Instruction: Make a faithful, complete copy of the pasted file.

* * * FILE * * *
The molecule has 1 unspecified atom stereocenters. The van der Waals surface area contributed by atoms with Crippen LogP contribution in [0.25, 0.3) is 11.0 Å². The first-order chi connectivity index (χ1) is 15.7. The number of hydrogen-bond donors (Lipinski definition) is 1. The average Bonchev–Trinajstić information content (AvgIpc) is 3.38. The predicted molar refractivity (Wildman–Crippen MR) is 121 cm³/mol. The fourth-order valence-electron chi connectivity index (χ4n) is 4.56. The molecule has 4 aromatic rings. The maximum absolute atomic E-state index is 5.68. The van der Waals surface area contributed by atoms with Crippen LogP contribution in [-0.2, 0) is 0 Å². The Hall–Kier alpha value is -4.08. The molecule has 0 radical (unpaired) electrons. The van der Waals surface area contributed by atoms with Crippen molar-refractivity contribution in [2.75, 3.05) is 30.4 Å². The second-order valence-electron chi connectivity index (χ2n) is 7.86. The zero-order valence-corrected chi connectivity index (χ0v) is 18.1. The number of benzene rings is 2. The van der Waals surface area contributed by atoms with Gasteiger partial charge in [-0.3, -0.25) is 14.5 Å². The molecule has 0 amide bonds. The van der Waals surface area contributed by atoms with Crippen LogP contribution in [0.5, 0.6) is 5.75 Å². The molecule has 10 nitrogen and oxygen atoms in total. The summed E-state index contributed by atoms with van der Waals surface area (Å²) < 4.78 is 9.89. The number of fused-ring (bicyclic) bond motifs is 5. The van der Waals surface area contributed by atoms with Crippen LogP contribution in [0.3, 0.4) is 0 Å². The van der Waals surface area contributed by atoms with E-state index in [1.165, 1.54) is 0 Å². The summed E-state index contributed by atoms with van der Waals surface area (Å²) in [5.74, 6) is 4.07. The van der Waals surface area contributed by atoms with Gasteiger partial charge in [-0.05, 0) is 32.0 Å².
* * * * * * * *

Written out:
The molecule has 1 unspecified atom stereocenters. The van der Waals surface area contributed by atoms with Crippen LogP contribution in [0.25, 0.3) is 11.0 Å². The first-order chi connectivity index (χ1) is 15.7. The number of hydrogen-bond donors (Lipinski definition) is 1. The average Bonchev–Trinajstić information content (AvgIpc) is 3.38. The predicted molar refractivity (Wildman–Crippen MR) is 121 cm³/mol. The fourth-order valence-electron chi connectivity index (χ4n) is 4.56. The molecule has 4 aromatic rings. The maximum absolute atomic E-state index is 5.68. The van der Waals surface area contributed by atoms with Crippen LogP contribution in [-0.2, 0) is 0 Å². The Hall–Kier alpha value is -4.08. The molecule has 0 radical (unpaired) electrons. The van der Waals surface area contributed by atoms with Crippen molar-refractivity contribution in [2.75, 3.05) is 30.4 Å². The second-order valence-electron chi connectivity index (χ2n) is 7.86. The zero-order valence-corrected chi connectivity index (χ0v) is 18.1. The number of benzene rings is 2. The van der Waals surface area contributed by atoms with Gasteiger partial charge in [-0.3, -0.25) is 14.5 Å². The molecule has 0 amide bonds. The van der Waals surface area contributed by atoms with Crippen LogP contribution in [0.5, 0.6) is 5.75 Å². The molecule has 10 nitrogen and oxygen atoms in total. The summed E-state index contributed by atoms with van der Waals surface area (Å²) < 4.78 is 9.89. The number of fused-ring (bicyclic) bond motifs is 5. The van der Waals surface area contributed by atoms with Crippen LogP contribution in [0.3, 0.4) is 0 Å². The van der Waals surface area contributed by atoms with E-state index in [1.165, 1.54) is 0 Å². The summed E-state index contributed by atoms with van der Waals surface area (Å²) in [5.74, 6) is 4.07. The van der Waals surface area contributed by atoms with Gasteiger partial charge in [-0.05, 0) is 32.0 Å².